Actually, observers have assumed that EU countries will no longer be able to agree on a new copyright law before the European elections in May. But now there is a new proposal on the table, the Politico has discovered . This compromise between the two important EU states, France and Germany, is primarily about the controversial article 13 – better known as the upload filter.
Article 13 is designed to ensure that Internet service providers (e.g. YouTube) can be punished directly if copyrighted material is published on their platforms. To date, platforms must erase such content (e.g. music, videos) in a timely manner should users upload copyrighted content. The new proposal, which could be adopted by Romania during the EU Presidency, introduces some changes to Article 13. The following providers (besides non-commercial operators) should be free from the obligation:
- when they are active less than 3 years in the EU market
- if they account for less than 10 million euros in annual sales
- if they have fewer than 5 million monthly active users
On the first sight, this seems important for startups. Representatives of the industry have repeatedly criticized during the negotiations that the tightened copyright might stifle innovation processes. Young ventures could afford neither the many licenses nor expensive software for the early detection of licensed content, before these are published by the user. Even YouTube said that it could not afford all the licenses, and may need to limit the access to many videos for EU users.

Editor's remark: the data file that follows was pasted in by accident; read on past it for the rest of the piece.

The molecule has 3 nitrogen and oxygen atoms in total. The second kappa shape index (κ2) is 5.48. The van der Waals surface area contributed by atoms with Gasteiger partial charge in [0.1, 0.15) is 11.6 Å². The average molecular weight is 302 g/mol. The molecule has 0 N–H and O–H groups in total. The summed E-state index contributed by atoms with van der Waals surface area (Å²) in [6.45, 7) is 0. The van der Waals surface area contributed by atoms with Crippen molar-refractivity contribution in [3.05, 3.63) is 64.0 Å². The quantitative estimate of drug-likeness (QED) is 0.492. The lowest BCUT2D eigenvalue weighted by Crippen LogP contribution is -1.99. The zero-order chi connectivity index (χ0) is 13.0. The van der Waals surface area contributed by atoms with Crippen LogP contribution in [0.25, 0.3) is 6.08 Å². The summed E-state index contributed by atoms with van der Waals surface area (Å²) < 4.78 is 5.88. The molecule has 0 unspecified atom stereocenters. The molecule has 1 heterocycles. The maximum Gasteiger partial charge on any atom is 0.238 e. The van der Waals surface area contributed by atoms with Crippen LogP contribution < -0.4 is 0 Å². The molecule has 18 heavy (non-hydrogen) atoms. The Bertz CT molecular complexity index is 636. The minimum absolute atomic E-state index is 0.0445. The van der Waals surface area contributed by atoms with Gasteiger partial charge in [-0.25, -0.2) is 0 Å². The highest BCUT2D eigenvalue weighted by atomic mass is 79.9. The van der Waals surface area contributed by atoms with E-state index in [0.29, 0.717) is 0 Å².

The Federal Association of German startups has commented on the new proposal: “The Franco-German compromise on Article 13 is disappointing. It is a debarment for European startups with growth ambitions and we hope that the trialogue leads to a different conclusion…” Indeed if a service is growing well and getting established on the market, those 5M active users are not that far ahead.
Therefore, what’s next? On the 11th or 12th of February, the previously canceled trialogue between the European Council, the EU Parliament and the EU Commission will be renewed. In case 16 out of 28 countries, representing at least 65% the EU population, agree on the new proposal, final vote in the European Parliament might be before the EU elections.